Practical insights for compliance and ethics professionals and commentary on the intersection of compliance and culture.

Compliance must-haves for changing organizational culture

The ongoing public disclosures about sexual harassment and abuse that have filled the news since mid-2017 have led to a major cultural reckoning.  Courageous people have come forward to share stories about inappropriate and dangerous behavior of high-profile individuals.  The public discourse about these people who were violated by abusers and predators with the complicity or support of other individuals or organizations has, to this point, focused largely on bringing these offenses to light, in order to listen to and believe in victims, so that they may be supported and empowered as survivors and as bearers of new societal norms.Brave and chilling individual narratives about how harassers and abusers systemically oppressed people within their industries by preventing them from work advancement or access and took advantage of their authority to continue to perpetrate their offenses and crimes will continue to come to the surface.  While public conversation can never undo the harms that were caused, and no apology or conversation can ever fill the vacuum of character or moral motivation in which no one stepped forward to take action at the time the abuses occurred, sunlight is a tried and true disinfectant.  The shadows must not be allowed to re-descend in the wake of these individuals who have spoken up in great acts of personal sacrifice and desire for progress.

The time is already ripe for broad and bold organizational action.  Conversations must take place throughout all levels of organizations and communities about power, coercion, consent, and the individual and systemic forces that allowed these injurious and injust behaviors and relationships to take place.  Individuals must be held accountable for abusing and harming other individuals, but even more so, change must be demanded in organizations and systems which did not rise to the ethical challenge of preventing, identifying, and addressing these actions, sometimes over the course of many years.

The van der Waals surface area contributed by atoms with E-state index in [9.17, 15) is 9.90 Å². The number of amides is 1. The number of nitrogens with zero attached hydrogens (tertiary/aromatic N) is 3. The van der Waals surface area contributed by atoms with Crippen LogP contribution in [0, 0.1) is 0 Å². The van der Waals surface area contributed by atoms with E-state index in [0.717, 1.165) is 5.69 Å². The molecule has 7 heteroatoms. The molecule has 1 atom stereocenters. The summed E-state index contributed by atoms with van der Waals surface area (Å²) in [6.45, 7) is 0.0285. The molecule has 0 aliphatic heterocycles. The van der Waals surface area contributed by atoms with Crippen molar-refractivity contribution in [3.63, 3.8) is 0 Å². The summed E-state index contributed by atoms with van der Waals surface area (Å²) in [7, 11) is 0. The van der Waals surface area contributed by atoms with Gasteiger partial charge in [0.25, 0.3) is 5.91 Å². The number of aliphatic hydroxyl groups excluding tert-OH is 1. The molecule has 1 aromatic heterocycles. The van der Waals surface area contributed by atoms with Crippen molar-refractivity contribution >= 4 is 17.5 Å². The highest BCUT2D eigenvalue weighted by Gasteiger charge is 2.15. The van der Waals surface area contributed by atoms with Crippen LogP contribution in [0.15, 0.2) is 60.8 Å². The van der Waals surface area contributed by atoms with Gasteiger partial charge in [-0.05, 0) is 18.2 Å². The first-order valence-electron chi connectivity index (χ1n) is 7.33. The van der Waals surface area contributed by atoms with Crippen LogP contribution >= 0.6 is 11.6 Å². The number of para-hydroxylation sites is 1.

Aly Raisman, who was among more than 140 women sexually abused by the U.S. Gymnastics national team doctor Larry Nassar, stated this sentiment with great impact in her victim impact statement at Nassar’s sentencing, saying: “How are we to believe in change when these organizations aren’t even willing to acknowledge the problem?”  Raisman went on to repeatedly state not only that talk is cheap, but also that for organizations to just make statements and issue empty promises while avoiding real action is like a new violation to each abused person all over again.

These words from Aly Raisman are not only incredibly brave and powerful.  They are a decisive call to action for change to the organizational cultures that ignored, enabled, and protected abusers and harassers.  Raisman insisted on real commitment at the organizational level to take concrete responsibility, embrace radical transparency, and be serious about reform: “If we are to believe in change, we must first understand the problem and everything that contributed to it.  Now is not the time for false reassurances.  We need an independent investigation of exactly what happened, what went wrong and how it can be avoided for the future.  Only then can we know what changes are needed.  Only then can we believe such changes are real.”

Raisman is devastatingly correct that this cultural watershed moment requires a response at the organizational level to match the intensity of the individual speak-ups that have brought society here.  Organizations – corporations, programs, governments, communities – cannot be permitted to neutralize this heightened awareness with inaction.  Societal expectations about authority and power relationships must transform.  This can only be accomplished through pervasive structural change.

So far, genuinely responsible and progressive institutional responses to individuals coming forward to tell their stories and name their abusers has been at best insincere or inadequate, and in most cases entirely absent. Routine statements of apology, claims of ignorance, and token HR actions targeted toward suspending accused individuals or letting them resign will not inspire organizational change or a real obligation to raising the bar for justice and responsibility within these cultures.

Corporate compliance programs must lead the way in fixing the broken or insufficient organizational structures which promoted or supported individuals who mistreated and harmed others that were in turn oppressed and marginalized.  While it is necessary for everyone to continue to listen to and respect survivors who come forward and to exact the forces of justice upon the people whose behavior hurt them, organizations must begin to take the lead in driving these disclosures and targeting the forces of change at themselves.